Woody Hayes was 16-11-1 in his tenure at OSU against hated rival Michigan, alma mater of Miles. When Hayes was fired, his five national titles counted less in his favor than did three straight losses to the Wolverines counted against him.
Hayes received a robust $43,000 a year when he was canned at Columbus. He died in the same house located at 1711 Cardiff Road in Upper Arlington, OH where he lived for 37 years. The Hayes “estate” was a 1632 square foot residence with three bedrooms and one and one half baths. His trips to the OSU campus ROTC headquarters where his office was perched were in the family vehicle, a vintage pickup truck.
LSU head coach Ed Orgeron is operating in the age of the imperial coach. In 38 states, the highest paid public official is either a university football or basketball coach, who often wields enormous power beyond the ivory towers on their campuses.
Miles brandished enough mojo at the Ole War Skule, he reportedly had a rose bed removed from the grounds of the Journalism School adjacent to Tiger Stadium because that color was banned from campus during the Les Era.
On payday, Orgeron is collecting a check 50 times more than the governor of Louisiana and carries substantial clout as the leader of LSU football, the most prominent brand in our state.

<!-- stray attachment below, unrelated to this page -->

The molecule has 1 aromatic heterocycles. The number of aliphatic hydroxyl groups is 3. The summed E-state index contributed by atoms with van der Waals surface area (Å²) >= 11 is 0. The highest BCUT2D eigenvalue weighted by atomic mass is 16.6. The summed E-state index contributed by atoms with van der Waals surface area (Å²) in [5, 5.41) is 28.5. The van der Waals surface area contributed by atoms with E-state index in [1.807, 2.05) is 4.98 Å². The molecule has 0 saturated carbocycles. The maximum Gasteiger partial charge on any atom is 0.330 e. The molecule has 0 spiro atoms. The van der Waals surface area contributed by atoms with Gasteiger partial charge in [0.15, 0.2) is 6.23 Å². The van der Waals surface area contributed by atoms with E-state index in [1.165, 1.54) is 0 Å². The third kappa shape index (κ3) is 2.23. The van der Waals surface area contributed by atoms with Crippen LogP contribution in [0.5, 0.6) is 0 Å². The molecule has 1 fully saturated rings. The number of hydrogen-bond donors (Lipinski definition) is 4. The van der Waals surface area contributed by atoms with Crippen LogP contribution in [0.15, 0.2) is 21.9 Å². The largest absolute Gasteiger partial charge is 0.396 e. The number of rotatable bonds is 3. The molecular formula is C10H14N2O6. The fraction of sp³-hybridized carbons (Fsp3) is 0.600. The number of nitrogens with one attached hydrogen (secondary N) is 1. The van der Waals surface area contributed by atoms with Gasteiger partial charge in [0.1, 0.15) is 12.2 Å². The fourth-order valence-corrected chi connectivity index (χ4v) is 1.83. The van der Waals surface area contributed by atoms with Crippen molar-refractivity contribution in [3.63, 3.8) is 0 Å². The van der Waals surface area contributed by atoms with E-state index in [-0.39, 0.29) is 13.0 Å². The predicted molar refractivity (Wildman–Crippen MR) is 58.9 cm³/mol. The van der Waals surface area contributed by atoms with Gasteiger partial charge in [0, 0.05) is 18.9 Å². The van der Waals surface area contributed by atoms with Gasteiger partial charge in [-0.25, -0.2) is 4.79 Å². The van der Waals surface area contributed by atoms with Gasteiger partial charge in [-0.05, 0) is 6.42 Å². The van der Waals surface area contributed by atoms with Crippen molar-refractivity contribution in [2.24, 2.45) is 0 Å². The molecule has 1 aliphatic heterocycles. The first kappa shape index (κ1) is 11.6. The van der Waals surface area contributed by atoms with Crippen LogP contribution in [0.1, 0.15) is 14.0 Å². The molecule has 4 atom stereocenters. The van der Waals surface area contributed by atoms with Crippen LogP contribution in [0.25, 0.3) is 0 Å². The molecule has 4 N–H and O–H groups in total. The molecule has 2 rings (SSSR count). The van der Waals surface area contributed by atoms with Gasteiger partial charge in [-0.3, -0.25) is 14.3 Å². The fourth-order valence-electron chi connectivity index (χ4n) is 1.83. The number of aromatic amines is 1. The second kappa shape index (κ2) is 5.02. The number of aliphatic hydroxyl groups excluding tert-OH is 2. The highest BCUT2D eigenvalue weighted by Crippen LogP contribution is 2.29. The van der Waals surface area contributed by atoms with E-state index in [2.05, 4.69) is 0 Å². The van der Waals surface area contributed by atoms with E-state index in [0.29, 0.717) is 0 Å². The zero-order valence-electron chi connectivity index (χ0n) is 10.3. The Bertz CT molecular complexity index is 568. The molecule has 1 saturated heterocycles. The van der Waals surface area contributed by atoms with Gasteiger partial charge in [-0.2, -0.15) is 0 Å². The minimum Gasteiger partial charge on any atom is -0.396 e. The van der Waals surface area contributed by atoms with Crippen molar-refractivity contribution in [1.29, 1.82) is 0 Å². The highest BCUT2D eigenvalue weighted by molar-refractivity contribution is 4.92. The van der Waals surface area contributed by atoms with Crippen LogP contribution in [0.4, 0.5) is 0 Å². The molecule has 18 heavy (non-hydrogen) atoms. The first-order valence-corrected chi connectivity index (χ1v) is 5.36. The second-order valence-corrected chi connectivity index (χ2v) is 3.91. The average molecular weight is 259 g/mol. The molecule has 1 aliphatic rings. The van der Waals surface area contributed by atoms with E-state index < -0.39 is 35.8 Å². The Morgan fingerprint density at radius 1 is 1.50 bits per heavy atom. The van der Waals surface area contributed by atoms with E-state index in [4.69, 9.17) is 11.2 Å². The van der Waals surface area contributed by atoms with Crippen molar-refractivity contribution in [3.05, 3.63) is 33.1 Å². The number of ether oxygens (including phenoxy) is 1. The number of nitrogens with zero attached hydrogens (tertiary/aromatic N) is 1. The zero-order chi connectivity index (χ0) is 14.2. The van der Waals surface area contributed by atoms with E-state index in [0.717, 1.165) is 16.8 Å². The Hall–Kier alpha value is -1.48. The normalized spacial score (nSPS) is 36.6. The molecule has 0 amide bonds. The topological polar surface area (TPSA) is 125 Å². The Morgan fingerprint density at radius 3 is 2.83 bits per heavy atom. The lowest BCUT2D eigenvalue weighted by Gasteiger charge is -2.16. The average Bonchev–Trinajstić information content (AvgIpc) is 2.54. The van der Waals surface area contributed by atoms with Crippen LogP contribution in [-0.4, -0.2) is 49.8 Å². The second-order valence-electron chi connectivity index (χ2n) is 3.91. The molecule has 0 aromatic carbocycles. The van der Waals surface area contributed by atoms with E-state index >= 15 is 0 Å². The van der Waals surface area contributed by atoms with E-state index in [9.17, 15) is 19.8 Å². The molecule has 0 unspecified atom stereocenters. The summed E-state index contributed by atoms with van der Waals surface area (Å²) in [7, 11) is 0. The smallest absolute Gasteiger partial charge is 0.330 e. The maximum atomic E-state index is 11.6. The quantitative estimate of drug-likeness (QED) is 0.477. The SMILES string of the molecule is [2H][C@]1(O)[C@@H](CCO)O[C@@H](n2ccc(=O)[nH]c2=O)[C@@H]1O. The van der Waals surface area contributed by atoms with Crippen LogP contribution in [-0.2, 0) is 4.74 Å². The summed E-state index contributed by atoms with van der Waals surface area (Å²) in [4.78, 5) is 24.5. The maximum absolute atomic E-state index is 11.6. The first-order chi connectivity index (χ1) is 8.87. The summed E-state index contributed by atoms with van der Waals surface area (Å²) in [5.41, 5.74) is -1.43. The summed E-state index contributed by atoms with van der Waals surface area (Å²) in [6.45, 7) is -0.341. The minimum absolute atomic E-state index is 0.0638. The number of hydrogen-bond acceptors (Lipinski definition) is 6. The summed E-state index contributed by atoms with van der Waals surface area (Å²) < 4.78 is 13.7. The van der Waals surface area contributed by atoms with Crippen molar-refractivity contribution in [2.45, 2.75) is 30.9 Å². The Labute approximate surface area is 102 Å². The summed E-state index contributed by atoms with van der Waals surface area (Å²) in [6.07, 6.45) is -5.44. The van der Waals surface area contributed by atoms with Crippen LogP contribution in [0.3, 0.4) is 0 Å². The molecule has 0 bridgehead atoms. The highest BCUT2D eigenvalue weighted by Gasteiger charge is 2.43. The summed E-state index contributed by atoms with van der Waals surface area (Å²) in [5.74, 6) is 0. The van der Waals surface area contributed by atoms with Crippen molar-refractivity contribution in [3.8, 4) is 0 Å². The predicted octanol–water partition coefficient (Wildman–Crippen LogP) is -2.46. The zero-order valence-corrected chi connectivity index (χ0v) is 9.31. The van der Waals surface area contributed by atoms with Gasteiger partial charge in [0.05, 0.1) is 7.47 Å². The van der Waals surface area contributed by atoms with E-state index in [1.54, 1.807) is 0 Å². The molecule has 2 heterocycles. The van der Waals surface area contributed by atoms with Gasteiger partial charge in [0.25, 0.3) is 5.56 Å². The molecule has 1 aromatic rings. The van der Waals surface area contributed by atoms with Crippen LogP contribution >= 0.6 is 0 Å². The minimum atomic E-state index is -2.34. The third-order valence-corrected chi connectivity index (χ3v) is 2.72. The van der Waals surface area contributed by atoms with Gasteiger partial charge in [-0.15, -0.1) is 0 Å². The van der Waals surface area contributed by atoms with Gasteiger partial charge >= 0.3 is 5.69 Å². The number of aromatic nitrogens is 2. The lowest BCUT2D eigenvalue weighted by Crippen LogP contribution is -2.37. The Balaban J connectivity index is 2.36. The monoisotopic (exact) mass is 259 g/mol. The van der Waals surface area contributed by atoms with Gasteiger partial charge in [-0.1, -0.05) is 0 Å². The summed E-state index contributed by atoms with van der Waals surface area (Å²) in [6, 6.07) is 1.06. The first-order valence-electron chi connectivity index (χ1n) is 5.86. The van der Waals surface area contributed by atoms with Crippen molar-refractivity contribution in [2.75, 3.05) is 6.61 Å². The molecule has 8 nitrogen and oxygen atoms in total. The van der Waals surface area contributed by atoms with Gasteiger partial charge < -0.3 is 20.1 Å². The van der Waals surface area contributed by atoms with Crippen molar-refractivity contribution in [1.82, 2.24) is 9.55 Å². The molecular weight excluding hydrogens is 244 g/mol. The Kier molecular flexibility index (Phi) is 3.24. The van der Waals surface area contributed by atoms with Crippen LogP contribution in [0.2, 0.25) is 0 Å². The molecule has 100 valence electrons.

When the football coach at LSU denigrates an accuser, he has the capacity to get others to do the same. When 74-year-old Superdome security worker Gloria Scott stated publicly last week that she asked Coach O to discipline star running back Derrius Guice in 2017, Orgeron summoned a university employee to call Ms. Scott a liar without using the actual term.
Gloria Scott tearfully informed a legislative committee that Guice propositioned her in the crudest of terms while she was on her job in the Superdome over three years ago. She said Orgeron phoned her with LSU associate athletic director Sharon Lewis and Guice in the same room and asked her to speak with Guice.
Scott told lawmakers she declined the invitation and asked the coach to suspend his star for his last game, the Citrus Bowl which the Tigers lost 21-17 to Notre Dame. Guice rushed 21 times for 98 yards and scored LSU’s two touchdowns on pass receptions.
Orgeron claims the conversation never took place. Either he or Gloria Scott is lying. If it is proved that Orgeron is not telling the truth, he should be fired with cause.
No buyout, just goodbye if O is lying. If he is speaking the truth, Orgeron can take measures to convince doubters.
These are advised steps for an innocent man.
1. Orgeron should testify under oath before the legislative committee that questioned Gloria Scott.